The taillight of Cullum's truck flashed bright, but Eddie was so busy goggling that he would have rear-ended the man had Roland not spoken to him sharply. Eddie threw the Galaxie into Park without bothering to either set the emergency brake or turn off the engine. Then he got out and walked toward the blacktop driveway that descended the steep wooded slope. His eyes were huge in the delicate light, his mouth hung open. Cullum joined him and stood looking down. The driveway was flanked by two signs: CARA LAUGHS on the left and 19 on the right.
"Somethin, ain't it?" Cullum asked quiedy.
You got that right, Eddie tried to reply, and still no words would come out of his mouth, only a breathless wheeze.
Most of the light was coming from the woods to the east of the road and to the left of the Cara Laughs driveway. Here the trees-mosdy pines, spruces, and birches bent from a latewinter ice storm-were spread far apart, and hundreds of figures walked solemnly among them as though in a rustic ballroom, their bare feet scuffing through the leaves. Some were pretty clearly Children of Roderick, and as roont as Chevin of Chayven. Their skins were covered with the sores of radiation sickness and very few had more than a straggle of hair, but the light in which they walked gave them a beauty that was almost too great to look upon. Eddie saw a one-eyed woman carrying what appeared to be a dead child. She looked at him with an expression of sorrow and her mouth moved, but Eddie could hear nothing. He raised his fist to his forehead and bent his leg.
Then he touched the corner of one eye and pointed to her. I see you, the gesture said... or so he hoped. I see you very well. The woman bearing the dead or sleeping child returned the gesture, and then passed from sight.
Overhead, thunder cracked sharply and lightning flashed down into the center of the glow. An ancient fir tree, its lusty trunk girdled with moss, took the bolt and split apart down its center, falling half one way and half the other. The inside was on fire. And a great gust of sparks-not fire, not this, but something with the ethereal quality of swamplight-went twisting up toward the hanging swags of the clouds. In those sparks Eddie saw tiny dancing bodies, and for a moment he couldn't breathe.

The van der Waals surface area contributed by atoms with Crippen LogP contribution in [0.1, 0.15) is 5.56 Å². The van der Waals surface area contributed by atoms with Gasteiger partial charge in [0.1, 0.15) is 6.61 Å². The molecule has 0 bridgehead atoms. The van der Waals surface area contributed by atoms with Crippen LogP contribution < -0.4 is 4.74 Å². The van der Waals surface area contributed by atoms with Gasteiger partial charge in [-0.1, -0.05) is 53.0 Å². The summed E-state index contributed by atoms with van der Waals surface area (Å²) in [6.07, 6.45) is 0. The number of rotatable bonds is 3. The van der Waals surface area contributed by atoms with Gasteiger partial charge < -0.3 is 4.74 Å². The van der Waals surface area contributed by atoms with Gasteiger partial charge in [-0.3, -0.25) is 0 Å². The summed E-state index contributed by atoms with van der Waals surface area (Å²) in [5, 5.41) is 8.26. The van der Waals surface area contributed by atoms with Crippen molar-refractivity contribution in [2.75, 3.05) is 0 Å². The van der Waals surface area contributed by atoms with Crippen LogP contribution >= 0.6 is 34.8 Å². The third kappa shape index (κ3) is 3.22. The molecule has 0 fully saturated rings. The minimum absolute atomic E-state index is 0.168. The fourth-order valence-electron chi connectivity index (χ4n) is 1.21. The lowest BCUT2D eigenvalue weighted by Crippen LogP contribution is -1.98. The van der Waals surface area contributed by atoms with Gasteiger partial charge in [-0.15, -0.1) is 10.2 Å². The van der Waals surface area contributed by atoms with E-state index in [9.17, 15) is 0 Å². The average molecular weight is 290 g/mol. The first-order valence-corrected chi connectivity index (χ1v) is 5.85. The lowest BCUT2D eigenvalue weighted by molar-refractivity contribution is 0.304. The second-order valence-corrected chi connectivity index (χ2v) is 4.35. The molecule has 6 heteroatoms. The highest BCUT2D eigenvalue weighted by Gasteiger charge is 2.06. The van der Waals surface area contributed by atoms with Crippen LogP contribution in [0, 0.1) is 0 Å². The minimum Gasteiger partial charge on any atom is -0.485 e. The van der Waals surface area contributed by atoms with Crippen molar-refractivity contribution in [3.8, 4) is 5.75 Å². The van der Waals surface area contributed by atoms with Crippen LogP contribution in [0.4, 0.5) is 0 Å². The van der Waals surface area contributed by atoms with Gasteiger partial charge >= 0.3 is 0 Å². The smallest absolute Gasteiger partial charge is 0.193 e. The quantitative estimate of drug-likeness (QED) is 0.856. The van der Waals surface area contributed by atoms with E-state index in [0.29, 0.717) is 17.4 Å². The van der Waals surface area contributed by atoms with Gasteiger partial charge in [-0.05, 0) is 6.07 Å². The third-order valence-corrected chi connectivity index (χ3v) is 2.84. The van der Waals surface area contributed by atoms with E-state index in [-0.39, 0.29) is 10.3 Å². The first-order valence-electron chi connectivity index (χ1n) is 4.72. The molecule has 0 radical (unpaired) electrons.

It was like watching a squadron of Tinker Bells, there and then gone.
"Look at em," John said reverently. "Walk-ins! Gorry, there's hundreds! 1 wish my friend Donnie was here to see."
Eddie thought he was probably right: hundreds of men, women, and children were walking through the woods below them, walking through the light, appearing and disappearing and then appearing again. As he watched, he felt a cold drop of water splash his neck, followed by a second and a third. The wind swooped down through the trees, provoking another upward gush of those fairy-like creatures and turning the tree that had been halved by lightning into a pair of vast crackling torches.
"Come on," Roland said, grabbing Eddie's arm. "It's going to come a downpour and this'll go out like a candle. If we're still on this side when it does, we'll be stuck here."
"Where-" Eddie began, and then he saw. Near the foot of the driveway, where the forest cover gave way to a tumble of rocks falling down to the lake, was the core of the glow, for the time being too bright to look at. Roland dragged him in that direction. John Cullum remained hypnotized for a moment longer by the walk-ins, then tried to follow them.
"No!" Roland called over his shoulder. The rain was falling harder now, the drops cold on his skin and the size of coins.
"You have your work, John! Fare you well!"
"And you, boys!" John called back. He stopped and raised his hand in a wave. A bolt of electricity cut across the sky, momentarily lighting his face in brilliant blue and deepest black. "And you!"
"Eddie, we're going to run into the core of the light,"
Roland said. "It's not a door of the old people but of the Prim-that is magic, do ye ken. It'll take us to the place we want, if we concentrate hard enough."
"There's no time! Jake's told me where, by touch! Only hold my hand and keep your mind blank! I can take us!"
Eddie wanted to ask him if he was absolutely sure of that, but there was no time. Roland broke into a run. Eddie joined him.
They sprinted down the slope and into the light. Eddie felt it breathing over his skin like a million small mouths. Their boots crackled in the deep leaf cover. To his right was the burning tree. He could smell the sap and the sizzle of its cooking bark.
Now they closed in on the core of the light. At first Eddie could see Kezar Lake through it and then he felt an enormous force grip him and pull him forward through the cold rain and into that brilliant murmuring glare. For just a moment he glimpsed the shape of a doorway. Then he redoubled his grip on Roland's hand and closed his eyes. The leaf-littered ground ran out beneath his feet and they were flying.